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Citrus Greening

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Citrus greening
Scientific Name:
Candidatus Liberibacter asiaticus
Common Name:
Citrus greening, Huanglongbing (HLB), yellow shoot disease, yellow dragon disease
Citrus greening symptoms (brown necrotic or aborted seeds in infected mandarin) - Photo by J.M. Bové; INRA Centre de Recherches de Bordeaux, France


Native To:
Date of U.S. Introduction:
The vector, Diaphorina citri, was first discovered in Florida in 1998; the disease was first discovered in Florida in 2005; Louisiana in 2008; South Carolina and Georgia in 2009; California and Texas in 2012 (Michaud 2004; Wang and Trivedi 2013)
Means of Introduction:
Possibly through illegally imported plant material (Michaud 2004)
Bacterial disease that infects citrus trees, where it shortens the lifespan of trees and reduces fruit yield and quality (Wang and Trivedi 2013)

Distribution/Maps/Survey Status




Selected Resources

The section below contains highly relevant resources for this species, organized by source. Or, to display all related content view all resources for Citrus Greening.


USDA. APHIS. PPQ. CPHST. Identification Technology Program.

See also: Citrus Resource

Citrus Greening Solutions.
European and Mediterranean Plant Protection Organization.
U.S. Department of Agriculture.
Partners of the HLB Multi-Agency Coordination (MAC) Group to jointly collaborate on policy decisions, establish priorities, allocate critical resources, and collect, analyze, and disseminate information.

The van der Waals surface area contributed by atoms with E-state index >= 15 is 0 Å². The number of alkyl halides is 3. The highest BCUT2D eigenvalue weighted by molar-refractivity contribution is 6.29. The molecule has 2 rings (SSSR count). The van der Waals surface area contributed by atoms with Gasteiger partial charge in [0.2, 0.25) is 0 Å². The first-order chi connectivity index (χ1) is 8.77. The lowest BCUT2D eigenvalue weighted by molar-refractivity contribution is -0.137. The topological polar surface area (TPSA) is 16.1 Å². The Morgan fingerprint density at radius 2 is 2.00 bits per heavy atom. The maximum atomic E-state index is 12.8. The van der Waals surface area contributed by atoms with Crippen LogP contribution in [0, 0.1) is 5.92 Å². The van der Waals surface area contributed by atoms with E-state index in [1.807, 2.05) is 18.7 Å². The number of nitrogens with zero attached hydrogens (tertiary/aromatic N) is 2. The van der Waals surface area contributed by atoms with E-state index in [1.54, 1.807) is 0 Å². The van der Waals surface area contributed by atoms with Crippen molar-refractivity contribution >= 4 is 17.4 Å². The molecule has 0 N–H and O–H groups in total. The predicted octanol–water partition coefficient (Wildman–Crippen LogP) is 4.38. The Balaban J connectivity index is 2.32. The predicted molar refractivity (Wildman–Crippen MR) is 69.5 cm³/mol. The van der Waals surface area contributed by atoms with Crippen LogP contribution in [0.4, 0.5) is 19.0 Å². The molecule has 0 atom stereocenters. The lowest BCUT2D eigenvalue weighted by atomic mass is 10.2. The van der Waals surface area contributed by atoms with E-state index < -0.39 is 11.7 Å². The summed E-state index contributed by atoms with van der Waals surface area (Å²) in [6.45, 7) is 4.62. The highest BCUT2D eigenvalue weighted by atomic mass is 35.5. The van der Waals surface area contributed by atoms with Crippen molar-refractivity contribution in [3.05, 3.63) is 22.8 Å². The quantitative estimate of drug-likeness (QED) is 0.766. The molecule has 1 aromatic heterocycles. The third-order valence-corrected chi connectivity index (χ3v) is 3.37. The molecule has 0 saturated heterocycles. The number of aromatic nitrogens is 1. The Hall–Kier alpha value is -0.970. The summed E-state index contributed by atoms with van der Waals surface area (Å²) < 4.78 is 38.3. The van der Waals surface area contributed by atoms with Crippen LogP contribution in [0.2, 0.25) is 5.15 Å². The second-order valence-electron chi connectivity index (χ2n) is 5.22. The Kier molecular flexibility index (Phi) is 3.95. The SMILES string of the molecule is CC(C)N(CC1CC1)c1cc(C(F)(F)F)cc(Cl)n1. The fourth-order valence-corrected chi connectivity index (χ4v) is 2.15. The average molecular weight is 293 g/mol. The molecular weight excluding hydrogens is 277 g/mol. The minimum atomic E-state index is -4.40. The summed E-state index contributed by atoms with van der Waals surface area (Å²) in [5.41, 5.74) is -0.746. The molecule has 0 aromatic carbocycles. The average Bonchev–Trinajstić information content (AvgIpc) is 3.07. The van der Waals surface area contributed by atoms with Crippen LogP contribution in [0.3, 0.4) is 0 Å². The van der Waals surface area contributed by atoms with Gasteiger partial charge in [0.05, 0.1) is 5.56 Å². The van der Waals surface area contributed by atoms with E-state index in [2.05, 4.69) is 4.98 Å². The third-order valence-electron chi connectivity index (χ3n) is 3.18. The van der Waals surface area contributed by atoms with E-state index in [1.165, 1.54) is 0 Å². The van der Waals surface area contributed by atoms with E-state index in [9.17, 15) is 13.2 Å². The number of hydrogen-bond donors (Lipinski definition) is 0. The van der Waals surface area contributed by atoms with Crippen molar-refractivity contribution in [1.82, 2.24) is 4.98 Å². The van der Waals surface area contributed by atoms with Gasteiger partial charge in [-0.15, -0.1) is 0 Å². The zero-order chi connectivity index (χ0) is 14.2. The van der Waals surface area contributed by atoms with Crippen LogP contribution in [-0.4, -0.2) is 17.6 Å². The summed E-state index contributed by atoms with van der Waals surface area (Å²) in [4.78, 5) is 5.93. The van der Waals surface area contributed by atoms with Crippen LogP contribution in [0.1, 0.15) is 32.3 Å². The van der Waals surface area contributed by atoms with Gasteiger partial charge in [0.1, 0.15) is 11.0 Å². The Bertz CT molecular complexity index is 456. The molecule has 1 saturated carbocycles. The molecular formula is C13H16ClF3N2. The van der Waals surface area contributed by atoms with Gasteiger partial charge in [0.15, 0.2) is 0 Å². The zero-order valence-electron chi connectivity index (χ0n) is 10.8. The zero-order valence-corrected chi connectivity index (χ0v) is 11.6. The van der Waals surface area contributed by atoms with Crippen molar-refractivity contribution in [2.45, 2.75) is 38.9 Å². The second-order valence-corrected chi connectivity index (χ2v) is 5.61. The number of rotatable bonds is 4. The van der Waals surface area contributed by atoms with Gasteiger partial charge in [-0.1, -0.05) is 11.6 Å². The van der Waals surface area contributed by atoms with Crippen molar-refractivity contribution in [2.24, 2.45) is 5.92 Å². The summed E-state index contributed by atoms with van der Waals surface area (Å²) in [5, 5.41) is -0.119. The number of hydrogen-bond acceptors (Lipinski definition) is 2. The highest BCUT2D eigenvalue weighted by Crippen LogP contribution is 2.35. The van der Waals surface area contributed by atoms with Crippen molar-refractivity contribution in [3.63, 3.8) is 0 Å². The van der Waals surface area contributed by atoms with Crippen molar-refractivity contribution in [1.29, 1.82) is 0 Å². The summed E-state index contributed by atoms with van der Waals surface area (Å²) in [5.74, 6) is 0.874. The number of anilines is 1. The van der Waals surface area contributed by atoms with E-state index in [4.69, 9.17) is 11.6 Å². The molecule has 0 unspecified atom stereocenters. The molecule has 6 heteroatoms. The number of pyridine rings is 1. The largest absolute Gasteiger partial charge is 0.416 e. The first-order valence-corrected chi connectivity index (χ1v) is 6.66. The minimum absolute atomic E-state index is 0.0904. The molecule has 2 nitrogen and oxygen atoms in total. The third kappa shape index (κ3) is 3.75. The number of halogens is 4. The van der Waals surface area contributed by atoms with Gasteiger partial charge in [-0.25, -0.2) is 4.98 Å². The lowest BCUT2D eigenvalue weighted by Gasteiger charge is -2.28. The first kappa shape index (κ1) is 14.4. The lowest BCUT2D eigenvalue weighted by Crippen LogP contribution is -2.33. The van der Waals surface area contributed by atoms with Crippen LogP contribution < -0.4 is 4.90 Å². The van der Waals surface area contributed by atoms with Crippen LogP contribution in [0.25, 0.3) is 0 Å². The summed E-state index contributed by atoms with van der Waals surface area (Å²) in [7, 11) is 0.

Texas Citrus Pest and Disease Management Corporation.

Federal Government

USDA. Agricultural Research Service.
USDA. Animal and Plant Health Inspection Service.

USDA. APHIS. Plant Protection and Quarantine.

USDA. Animal and Plant Health Inspection Service.

International Government

Secretariat of the Pacific Community. Plant Protection Service.

See also: Pest Advisory Leaflets for more resources

Business Queensland (Australia).

State and Local Government

California Department of Food and Agriculture. Plant Health Division.
California Department of Food and Agriculture. Citrus Pest and Disease Prevention Program.
The Citrus Pest & Disease Prevention Program is an initiative funded by California citrus growers and administered by the California Department of Food and Agriculture dedicated to combating serious pests and diseases that threaten the state's citrus trees.

Florida Department of Agriculture and Consumer Services. Plant Industry.


University of California. Agriculture and Natural Resources.

ANR Publication 8218

University of California. Agriculture and Natural Resources.
Provides information to both growers and home gardeners, in two distinct sub-sites -- to get the basics on the insect and the disease it can vector, how to inspect your trees, how to treat your tree if you find ACP, critical things to do to help contain the insect population and deal with Huanglongbing (HLB), as well as additional information more specific to California.
Louisiana State University. AgCenter Research and Extension.
See also: Plant Diagnostic Center - Publications for more resources
University of Florida. Institute of Food and Agricultural Sciences Extension.
Electronic Data Information Source - publication resources

University of California - Riverside. Center for Invasive Species Research.

University of California. Statewide Integrated Pest Management Program.
See also: Pest Notes are peer-reviewed scientific publications about specific pests or pest management topics, directed at California's home and landscape audiences.
University of Florida. IFAS. Citrus Research and Education Center.
University of Minnesota.
University of Minnesota's electronic textbook of Integrated Pest Management, Radcliffe's IPM World Textbook, features contributed chapters by internationally recognized experts.